Totally not racist voter ID laws would only stop 700 000 young people of color from voting

So everyone just chill out. It’s only hundreds of thousands of young voters who would probably just vote for Barack Obama anyway.

A new report from the Black Youth Project looked at the likely impact of the new voter ID laws that have been passed in many states in the last few years. The report, Turning Back the Clock on Voting Rights, confirms what a lot of people have been saying: these laws disproportionately affect the young and the poor, making it harder for them to exercise their constitutional rights to vote. Some of the report’s key points:

  • Numerous studies show that people of color possess photo identification cards at much lower rates than whites. Because young people and lower-income people are also less likely to have photo identification, young people of color are likely to be disproportionately demobilized by these laws.
  • Our estimates indicate that overall levels of turnout among young people of color are likely to be reduced by large numbers—between 538,000 and 696,000 in total—in the states that have passed these laws, perhaps falling below 2004 and 2008 levels. These laws are likely to be especially consequential in battleground states like Florida and Pennsylvania.
  •  In Florida, voters are now required to show photo identification or some other form of ID that displays a signature. Recent polls show that President Obama leads in that state by fewer than five percentage points.
  • More than 100,000 youth of color could be demobilized by these new voting requirements – far more votes than separated George W. Bush and Al Gore in the 2000  presidential election.
  • If Pennsylvania’s photo identification law is upheld by the State Supreme Court, the 37,000 to 44,000 young people of color who may stay home or be denied the right to vote could certainly be a deciding factor in the state’s presidential contest.
  • Across the country, at least 16 competitive House races have photo identification requirements that will likely disproportionately impact minority voters.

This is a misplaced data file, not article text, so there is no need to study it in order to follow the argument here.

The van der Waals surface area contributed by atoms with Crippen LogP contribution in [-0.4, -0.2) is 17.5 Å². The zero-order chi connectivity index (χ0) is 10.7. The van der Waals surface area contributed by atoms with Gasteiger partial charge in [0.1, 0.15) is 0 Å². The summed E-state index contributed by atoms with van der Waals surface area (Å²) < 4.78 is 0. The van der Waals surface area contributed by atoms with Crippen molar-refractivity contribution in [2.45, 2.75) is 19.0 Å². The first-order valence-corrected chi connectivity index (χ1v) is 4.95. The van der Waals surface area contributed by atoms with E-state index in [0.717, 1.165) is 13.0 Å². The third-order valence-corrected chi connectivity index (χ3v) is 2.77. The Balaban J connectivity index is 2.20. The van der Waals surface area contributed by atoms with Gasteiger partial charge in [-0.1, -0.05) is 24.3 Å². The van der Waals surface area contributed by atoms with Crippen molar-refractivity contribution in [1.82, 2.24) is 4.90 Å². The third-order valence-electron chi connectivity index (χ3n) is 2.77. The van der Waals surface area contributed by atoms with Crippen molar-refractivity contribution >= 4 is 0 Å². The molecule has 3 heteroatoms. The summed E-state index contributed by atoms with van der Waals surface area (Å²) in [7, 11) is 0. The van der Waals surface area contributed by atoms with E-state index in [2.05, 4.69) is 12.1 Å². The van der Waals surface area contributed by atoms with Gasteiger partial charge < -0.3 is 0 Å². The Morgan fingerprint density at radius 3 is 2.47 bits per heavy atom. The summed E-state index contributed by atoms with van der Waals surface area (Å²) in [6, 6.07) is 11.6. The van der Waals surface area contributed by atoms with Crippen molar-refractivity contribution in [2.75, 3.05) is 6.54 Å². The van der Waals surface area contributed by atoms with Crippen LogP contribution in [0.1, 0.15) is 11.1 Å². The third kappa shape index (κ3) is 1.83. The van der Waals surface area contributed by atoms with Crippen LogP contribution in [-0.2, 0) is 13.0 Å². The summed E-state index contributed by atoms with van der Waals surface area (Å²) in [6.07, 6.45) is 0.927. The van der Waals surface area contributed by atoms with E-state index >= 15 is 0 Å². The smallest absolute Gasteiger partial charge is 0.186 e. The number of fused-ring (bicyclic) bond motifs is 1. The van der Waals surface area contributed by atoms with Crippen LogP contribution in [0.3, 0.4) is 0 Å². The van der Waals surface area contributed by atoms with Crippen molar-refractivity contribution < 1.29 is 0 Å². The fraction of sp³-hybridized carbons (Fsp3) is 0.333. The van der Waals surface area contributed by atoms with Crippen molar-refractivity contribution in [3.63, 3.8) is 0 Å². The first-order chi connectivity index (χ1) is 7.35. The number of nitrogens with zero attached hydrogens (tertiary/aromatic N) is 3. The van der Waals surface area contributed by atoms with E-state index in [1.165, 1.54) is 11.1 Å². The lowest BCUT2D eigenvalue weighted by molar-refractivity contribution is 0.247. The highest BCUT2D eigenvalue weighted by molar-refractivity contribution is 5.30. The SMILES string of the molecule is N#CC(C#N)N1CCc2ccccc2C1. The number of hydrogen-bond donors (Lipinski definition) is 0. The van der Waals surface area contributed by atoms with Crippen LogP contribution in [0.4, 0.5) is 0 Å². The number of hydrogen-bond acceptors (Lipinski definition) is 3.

The report goes on to analyze the effect of these laws on a number of different minority groups, and confirms something else that a lot of people have been saying: the effect of these laws is to depress voter turnout of the groups who are very likely to vote Democrat. It concludes that “extensive voter mobilization and education efforts will be crucial to ensure high levels of turnout among young people of color in November 2012.” You can read the whole thing here.

New York, NY

Chloe Angyal is a journalist and scholar of popular culture from Sydney, Australia. She joined the Feministing team in 2009. Her writing about politics and popular culture has been published in The Atlantic, The Guardian, New York magazine, Reuters, The LA Times and many other outlets in the US, Australia, UK, and France. She makes regular appearances on radio and television in the US and Australia. She has an AB in Sociology from Princeton University and a PhD in Arts and Media from the University of New South Wales. Her academic work focuses on Hollywood romantic comedies; her doctoral thesis was about how the genre depicts gender, sex, and power, and grew out of a series she wrote for Feministing, the Feministing Rom Com Review. Chloe is a Senior Facilitator at The OpEd Project and a Senior Advisor to The Harry Potter Alliance. You can read more of her writing at

Chloe Angyal is a journalist and scholar of popular culture from Sydney, Australia.

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